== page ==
Infamy. When risk gets personal!
I nearly snorted cappuccino coffee all over the table. My wife just told me that I’d become the subject of an impassioned discussion on the local mothers’ Facebook group. INFAMY!
She’d just returned from taking our daughter to school where she’d been chatting with a friend. Apparently, the conversation went something like this:
“I was reading yesterday on the Facebook group, a woman complaining about a man flying down “Thousand Leaf Lane” on a bike, with a young boy on the back in a bike seat. She went on to explain how irresponsible she thought he was and said, ‘I bet his wife has got NO IDEA how fast he goes with her boy.’ That sounds a lot like Richard doesn’t it?” teased the friend. And that’s when the coffee nearly came out my nose. My wife winked at me – “I said that definitely sounds like Richard to me, and the answer to the poster’s question would be, ‘57.1 kilometres an hour last time I heard”.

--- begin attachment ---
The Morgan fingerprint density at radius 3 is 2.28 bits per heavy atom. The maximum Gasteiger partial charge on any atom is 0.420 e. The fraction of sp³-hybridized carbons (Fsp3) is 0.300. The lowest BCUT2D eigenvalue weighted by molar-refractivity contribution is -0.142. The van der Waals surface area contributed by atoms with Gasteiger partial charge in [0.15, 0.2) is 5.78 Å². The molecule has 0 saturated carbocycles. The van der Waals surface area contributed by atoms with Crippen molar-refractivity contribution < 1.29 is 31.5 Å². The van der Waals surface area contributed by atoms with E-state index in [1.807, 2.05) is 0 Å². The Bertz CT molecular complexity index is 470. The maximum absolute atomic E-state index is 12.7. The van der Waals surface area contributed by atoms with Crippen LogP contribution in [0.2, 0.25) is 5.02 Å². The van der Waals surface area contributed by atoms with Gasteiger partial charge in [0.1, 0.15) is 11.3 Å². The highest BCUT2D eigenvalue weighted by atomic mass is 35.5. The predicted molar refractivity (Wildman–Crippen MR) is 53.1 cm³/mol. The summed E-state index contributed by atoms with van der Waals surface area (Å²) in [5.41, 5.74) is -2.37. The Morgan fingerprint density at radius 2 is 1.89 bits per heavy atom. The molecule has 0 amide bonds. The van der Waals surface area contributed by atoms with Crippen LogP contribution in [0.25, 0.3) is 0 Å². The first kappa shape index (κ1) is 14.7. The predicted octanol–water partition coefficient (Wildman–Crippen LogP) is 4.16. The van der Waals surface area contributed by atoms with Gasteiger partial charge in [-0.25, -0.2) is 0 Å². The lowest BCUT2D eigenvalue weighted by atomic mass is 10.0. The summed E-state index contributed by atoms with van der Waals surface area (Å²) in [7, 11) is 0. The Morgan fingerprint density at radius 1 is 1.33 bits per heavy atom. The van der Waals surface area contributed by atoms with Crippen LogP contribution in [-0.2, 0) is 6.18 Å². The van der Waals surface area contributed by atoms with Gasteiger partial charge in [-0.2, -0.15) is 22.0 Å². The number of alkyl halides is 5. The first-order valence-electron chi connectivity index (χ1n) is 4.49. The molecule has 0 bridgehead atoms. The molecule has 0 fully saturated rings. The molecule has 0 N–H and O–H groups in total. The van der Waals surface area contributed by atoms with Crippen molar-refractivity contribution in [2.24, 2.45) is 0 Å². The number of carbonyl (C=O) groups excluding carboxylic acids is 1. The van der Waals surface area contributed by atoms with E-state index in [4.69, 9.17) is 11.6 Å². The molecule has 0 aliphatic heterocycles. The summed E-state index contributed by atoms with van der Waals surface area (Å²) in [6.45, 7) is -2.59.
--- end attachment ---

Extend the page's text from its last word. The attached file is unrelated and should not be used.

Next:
OK, first of all, relief that I wasn’t being told off for my infamy. Secondly, a strange flush of weirdness came over me, about my data geekery with any sporting endeavour. My risk reporting to top management had been honest and remembered! But then it got me reflecting. I was infamous. An example of irresponsibility, a bad parent who takes risks with their kids! Which is not at all how I view myself. How could there be so much difference between my perception of a risk and that of a bystander, enough for it to provoke social media outrage?
Well, I don’t go in for social media but I do know how brains deal with risk, so let’s break this down. For some context, Thousand Leaf Lane is a hill that’s 600 metres long, with an average gradient of 6%, maximum, about 10%. It has reasonably good, wide tarmac, only some potholed surface near the top, and once you are past a small roundabout type junction about 150m down, there are no other turnings on to the road, with big houses all set a long way back from the wide verge. If a car reverses on to the road from a house, you get to see them in plenty of time, and there’s not much traffic or parked cars there.
I take my 18-month-old boy up to crèche every workday on a bike and pick him up and ride back down the same hill, every evening. We usually go 45-55 kilometres an hour downhill, although I only find this out later, on a webpage, rather than eyeing a bike computer screen on the descent.